There goes the extra money.

And…that doggone el nino did not come through like I hoped. The draught painfully continues and we are on a well. That means when the water runs out of the tank nothing comes out of the faucet until the pump refills the tank.

Imagine sixteen people staying at our house for my father in law’s memorial service last fall, most of whom really wanted to shower before heading to the church.

Selfish, I know.

And when the showers were turned on there was…nothing.

The sound of air filled the room.

There was not even a drip.

Do you know how quickly dishes for 16 extra people pile up when there is no water to wash them? (That is a wonderfully legitimate excuse for not doing dishes.)

The yesterdays that I should have appreciated looked like this:





And the today I knew would be better looks like this:






Here’s the deal: Basing my happiness on a tomorrow I can not control is a recipe for failure every time. Everyone knows we are in a draught. I can either move on with what I have or lament that which I have no command over. The weather is a great example of something I have no influence on. I need to decide, do I want to show off my yard or connect with people?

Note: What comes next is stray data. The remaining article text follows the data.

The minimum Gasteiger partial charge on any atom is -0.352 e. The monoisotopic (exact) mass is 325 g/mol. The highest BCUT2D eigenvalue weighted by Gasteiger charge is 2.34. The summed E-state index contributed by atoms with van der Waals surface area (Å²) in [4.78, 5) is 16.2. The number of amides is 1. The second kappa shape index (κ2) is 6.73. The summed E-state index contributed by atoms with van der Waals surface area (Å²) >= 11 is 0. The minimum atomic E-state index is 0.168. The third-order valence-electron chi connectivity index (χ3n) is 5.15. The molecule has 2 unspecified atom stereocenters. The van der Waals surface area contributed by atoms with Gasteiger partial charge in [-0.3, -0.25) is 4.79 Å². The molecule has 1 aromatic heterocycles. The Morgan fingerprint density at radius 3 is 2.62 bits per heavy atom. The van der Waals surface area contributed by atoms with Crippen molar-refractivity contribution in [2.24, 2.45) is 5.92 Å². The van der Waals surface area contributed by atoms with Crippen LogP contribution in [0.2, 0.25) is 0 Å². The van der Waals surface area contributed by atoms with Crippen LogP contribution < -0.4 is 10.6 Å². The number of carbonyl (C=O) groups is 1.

My Hubby’s business is not having a great year so far this year. This means that what is, is what I must deal with. If someone thinks less of me because my yard now crunches when they walk on it, that relationship would find an end anyway. And whether I like it or not, Jesus wants my pride to crunch under the weight of His sandals. He walked the earth so I could learn what really matters and live it out. The Word became flesh…

Not easy.

Over pastrami sandwiches or chef salads at a local restaurant each Tuesday Night, my Bible Study friends and I have been talking a lot about Romans 1:18-27. It is powerfully relevant to battles that rage in our culture and it offers us the chance to dig deep into application and discussion. Tucked in the middle, verse 21, is the pivot point where things begin to move in the wrong direction: “For even though they knew God they did not honor Him as God or give thanks…” 

The pivot point of my life rests there as well. How much of my life do I waste by not giving thanks? Do I realize that a lack of gratitude means I am not honoring Him as God?

The only way my todays will be what I long for, whether my tomorrows are better or not, is to marinade my thoughts in gratitude. The aroma of thankfulness can be what fills my senses if I will just. pay. attention.

It is my desire to thank Him for everything; to see Him around me; to obey Him purposefully, and the only way that will bring me joy is to do it now. Seeing the joy in hindsight is a waste of a life.

May His joy fill my life to overflowing…today, regardless of what may come tomorrow.